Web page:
By Krisann Rehbein
Is teen pregnancy a design problem? For Yamani Hernandez, executive director of the Illinois Caucus of Adolescent Health, design thinking may hold the key to larger social issues. Hernandez wears many hats—she’s a social advocate, a doula, a massage therapist, participant in a community arts practice, a mother—but she is a designer first. Hernandez is trained as an architect. With a multi-disciplinary community arts degree from Cornell University and a graduate degree in Architecture and Urban Planning from the University of Washington, she applies her skills as a creative thinker and problem solver to work as an advocate for comprehensive sexual education, reproductive rights and access to health care.
One of the biggest issues she’s tackling these days are the rights of young women who get pregnant while still in school. Often, the first time they tell an adult about their situation, they’re encouraged to leave school—a clear violation of their legal rights. Is there a design solution to this?
Hernandez says it’s hard to distinguish between “physical space versus social space and the systems. The things these young people struggle with are more the systems and the public perceptions that people have.” But isn’t there some utopic built-environment solution to this? Hernandez concedes that school-based health centers help greatly both because of the immediate accessibility for young women and because of the trust built up with a healthcare provider they see regularly. It would be an improvement if schools provided more one-stop shopping with healthcare and daycare. However, during the process of designing or renovating schools, the needs of students with young children are not often represented.
But perhaps architects can influence this situation. If, that is, a participatory design process is used and the program—what spaces are required—isn’t just handed to the architect by administrators. Participatory design offers opportunities for a holistic approach to design based on user needs, rather than what the client articulates.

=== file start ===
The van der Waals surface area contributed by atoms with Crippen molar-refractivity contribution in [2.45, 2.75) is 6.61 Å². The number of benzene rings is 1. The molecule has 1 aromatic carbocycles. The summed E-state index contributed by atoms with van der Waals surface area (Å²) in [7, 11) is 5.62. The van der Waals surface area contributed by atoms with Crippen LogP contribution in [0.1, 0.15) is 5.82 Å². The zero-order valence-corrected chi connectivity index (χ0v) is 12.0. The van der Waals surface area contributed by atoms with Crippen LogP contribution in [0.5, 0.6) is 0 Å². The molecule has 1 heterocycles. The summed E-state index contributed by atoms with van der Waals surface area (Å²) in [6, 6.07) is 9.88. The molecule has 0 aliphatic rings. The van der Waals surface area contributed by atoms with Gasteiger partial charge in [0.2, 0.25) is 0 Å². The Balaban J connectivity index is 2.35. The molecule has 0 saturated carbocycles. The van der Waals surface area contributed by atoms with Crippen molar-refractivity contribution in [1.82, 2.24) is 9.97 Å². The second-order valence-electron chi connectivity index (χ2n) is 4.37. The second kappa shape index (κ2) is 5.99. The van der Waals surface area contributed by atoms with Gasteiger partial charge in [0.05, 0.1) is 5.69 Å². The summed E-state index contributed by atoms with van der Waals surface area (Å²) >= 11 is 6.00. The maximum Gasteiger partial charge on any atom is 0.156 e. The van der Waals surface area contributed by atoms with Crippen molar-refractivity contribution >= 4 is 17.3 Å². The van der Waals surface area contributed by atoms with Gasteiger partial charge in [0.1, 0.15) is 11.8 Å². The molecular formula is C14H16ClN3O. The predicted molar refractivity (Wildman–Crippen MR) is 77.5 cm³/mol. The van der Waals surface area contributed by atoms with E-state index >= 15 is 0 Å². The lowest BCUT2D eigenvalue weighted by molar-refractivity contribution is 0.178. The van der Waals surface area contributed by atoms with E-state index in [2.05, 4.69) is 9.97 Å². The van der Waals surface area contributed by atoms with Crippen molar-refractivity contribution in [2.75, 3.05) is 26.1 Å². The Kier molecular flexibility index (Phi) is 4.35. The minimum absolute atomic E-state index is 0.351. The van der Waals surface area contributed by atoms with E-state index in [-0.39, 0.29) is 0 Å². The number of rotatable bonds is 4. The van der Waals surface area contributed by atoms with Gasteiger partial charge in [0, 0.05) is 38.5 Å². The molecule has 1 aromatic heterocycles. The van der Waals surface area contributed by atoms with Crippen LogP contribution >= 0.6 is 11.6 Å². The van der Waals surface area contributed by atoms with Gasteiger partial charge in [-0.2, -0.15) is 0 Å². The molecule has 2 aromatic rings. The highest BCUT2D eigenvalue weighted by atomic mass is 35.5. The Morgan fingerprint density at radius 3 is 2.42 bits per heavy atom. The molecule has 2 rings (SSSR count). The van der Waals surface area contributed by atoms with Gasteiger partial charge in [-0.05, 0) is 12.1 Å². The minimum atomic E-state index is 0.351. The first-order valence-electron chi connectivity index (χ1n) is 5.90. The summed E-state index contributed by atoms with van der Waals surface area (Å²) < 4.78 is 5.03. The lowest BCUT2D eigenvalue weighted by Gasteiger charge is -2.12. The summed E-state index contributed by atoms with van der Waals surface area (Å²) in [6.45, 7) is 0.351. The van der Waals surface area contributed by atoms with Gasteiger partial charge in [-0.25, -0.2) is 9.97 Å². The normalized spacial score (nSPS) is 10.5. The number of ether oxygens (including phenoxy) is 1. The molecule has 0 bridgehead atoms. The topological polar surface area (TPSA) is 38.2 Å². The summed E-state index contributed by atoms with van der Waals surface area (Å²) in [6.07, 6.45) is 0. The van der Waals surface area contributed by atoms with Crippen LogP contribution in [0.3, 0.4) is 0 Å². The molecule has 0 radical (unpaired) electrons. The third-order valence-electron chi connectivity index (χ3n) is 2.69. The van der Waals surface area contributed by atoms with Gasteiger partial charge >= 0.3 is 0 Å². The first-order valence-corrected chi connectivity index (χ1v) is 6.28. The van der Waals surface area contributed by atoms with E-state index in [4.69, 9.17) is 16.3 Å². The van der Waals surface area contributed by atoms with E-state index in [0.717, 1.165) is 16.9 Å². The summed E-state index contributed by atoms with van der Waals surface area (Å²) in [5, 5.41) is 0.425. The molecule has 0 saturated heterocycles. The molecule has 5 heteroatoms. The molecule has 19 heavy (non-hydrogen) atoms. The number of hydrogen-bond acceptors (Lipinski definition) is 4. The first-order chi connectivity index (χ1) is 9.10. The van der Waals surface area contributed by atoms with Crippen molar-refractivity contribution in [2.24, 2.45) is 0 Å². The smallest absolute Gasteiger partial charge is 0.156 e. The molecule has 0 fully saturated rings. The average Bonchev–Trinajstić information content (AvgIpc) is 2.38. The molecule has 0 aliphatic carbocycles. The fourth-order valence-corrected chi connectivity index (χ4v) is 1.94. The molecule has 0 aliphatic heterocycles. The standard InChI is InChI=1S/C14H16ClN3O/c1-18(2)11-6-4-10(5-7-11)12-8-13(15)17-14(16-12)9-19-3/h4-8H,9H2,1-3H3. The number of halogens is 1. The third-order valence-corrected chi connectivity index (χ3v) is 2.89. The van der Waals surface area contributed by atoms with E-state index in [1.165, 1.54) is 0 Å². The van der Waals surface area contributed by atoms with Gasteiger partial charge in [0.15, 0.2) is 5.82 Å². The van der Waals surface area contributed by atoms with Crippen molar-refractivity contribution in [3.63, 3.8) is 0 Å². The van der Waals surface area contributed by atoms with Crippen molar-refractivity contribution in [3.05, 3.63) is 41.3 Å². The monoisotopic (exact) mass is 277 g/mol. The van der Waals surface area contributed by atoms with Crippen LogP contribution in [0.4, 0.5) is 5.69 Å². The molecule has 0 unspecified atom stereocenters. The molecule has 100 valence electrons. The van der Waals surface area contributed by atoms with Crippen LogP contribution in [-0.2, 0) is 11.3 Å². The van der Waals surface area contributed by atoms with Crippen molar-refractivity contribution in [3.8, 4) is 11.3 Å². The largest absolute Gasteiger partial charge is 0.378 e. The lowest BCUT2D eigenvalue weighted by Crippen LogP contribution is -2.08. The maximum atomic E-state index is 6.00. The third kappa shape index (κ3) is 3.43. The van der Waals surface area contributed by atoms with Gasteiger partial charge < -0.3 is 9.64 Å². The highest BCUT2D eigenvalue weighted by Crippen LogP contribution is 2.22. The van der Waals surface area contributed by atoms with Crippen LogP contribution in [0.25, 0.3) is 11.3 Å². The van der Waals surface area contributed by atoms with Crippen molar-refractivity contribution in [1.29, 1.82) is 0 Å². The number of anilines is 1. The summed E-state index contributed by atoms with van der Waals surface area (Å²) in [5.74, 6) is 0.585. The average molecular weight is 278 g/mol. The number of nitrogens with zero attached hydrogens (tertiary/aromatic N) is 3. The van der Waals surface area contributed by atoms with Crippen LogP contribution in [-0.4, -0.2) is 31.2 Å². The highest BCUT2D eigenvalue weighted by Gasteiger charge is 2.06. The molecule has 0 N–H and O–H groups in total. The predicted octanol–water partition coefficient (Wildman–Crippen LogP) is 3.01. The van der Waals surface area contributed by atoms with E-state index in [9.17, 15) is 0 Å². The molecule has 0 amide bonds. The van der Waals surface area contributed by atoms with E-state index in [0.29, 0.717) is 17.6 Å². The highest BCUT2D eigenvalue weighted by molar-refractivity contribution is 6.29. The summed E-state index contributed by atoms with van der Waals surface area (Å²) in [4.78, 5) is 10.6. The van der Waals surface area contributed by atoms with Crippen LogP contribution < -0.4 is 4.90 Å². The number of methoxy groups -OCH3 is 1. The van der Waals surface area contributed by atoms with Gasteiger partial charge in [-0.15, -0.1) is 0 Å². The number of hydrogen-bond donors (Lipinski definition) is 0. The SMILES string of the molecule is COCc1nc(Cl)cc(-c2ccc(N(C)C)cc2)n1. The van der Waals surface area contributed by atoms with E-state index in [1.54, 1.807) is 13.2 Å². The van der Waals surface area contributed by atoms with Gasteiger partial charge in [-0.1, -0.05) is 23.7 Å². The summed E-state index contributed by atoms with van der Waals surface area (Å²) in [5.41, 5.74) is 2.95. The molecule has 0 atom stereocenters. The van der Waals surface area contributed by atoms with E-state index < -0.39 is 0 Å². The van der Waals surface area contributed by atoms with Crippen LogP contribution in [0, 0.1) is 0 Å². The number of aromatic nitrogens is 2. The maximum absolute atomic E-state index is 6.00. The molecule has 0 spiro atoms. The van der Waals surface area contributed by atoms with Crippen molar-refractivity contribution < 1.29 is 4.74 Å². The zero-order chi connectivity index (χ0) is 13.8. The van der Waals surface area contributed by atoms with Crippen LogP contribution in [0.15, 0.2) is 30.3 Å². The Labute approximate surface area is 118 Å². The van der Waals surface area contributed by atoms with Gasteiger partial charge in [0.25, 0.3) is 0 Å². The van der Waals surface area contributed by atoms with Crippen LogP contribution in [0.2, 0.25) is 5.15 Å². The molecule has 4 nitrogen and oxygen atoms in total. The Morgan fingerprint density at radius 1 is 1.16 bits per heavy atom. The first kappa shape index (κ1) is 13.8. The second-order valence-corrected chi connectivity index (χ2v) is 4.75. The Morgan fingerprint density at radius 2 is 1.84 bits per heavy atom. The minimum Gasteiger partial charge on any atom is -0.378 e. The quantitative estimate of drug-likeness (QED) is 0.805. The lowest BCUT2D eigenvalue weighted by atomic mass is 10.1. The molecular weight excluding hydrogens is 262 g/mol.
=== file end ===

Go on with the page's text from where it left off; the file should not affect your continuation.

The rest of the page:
Hernandez may speak the language of architecture, but she doesn’t practice. As someone who holds a national platform in the fight for women’s reproductive rights, it is hard to argue that she should be working in a firm. But her architectural training, Yamani believes, prepared her to address the complexities she faces daily, to think creatively and rigorously and to engage in an iterative process.
Architects, their skills, and the value they bring to the table are misunderstood. Organizations don’t think to put architects on their boards with the same enthusiasm as lawyers or other business professionals. And yet, Hernandez argues, the way architects approach problems is highly valuable and should be considered an asset to not-for-profits like the one she runs. Some of the most interesting and engaged people I’ve met are non-practicing architects. They are creative generalists who work in education, public engagement, writing and organizing.
“I went to architecture school as a community organizer,” Hernandez says. “I was interested in how design could serve the things I was already doing—from affordable housing to engaging communities to build their own housing. Before I went to architecture school, I was consulting with the Near West Side Development Corporation on public art projects on the side of my ‘day job’ at a foundation and dreaming about architecture as an act of resistance.”
She found the organizer’s toolkit, with its petitions, marches and sit-ins, limiting: “I mean, aren’t there other things we could do? Couldn’t we build something in the middle of the street that people have to interact with? I approached the practice of architecture as an organizer: to think about how I could use design to build something that wasn’t for consumption but to disrupt cultural norms and address problems and reframe things.”
But the architecture establishment was no less welcoming to these new ideas than community organizing. “Architecture is something that has to be bought,” she was being told. “Consumed. It has to have a capitalist application. The idea that you would build something that would be destroyed afterwards or would be ephemeral or temporary or parasitic didn’t make sense.”
Hernandez agrees that introducing radical ideas into old paradigms is difficult. “I think that the Freirean model of education is true—it has to come from the people. If we apply that same logic to design, you can’t have an individual who is going to decide what the people need. You need to be in real community with people who are different from you and have different experiences from you and let things bubble up from that.
That is one possible solution.”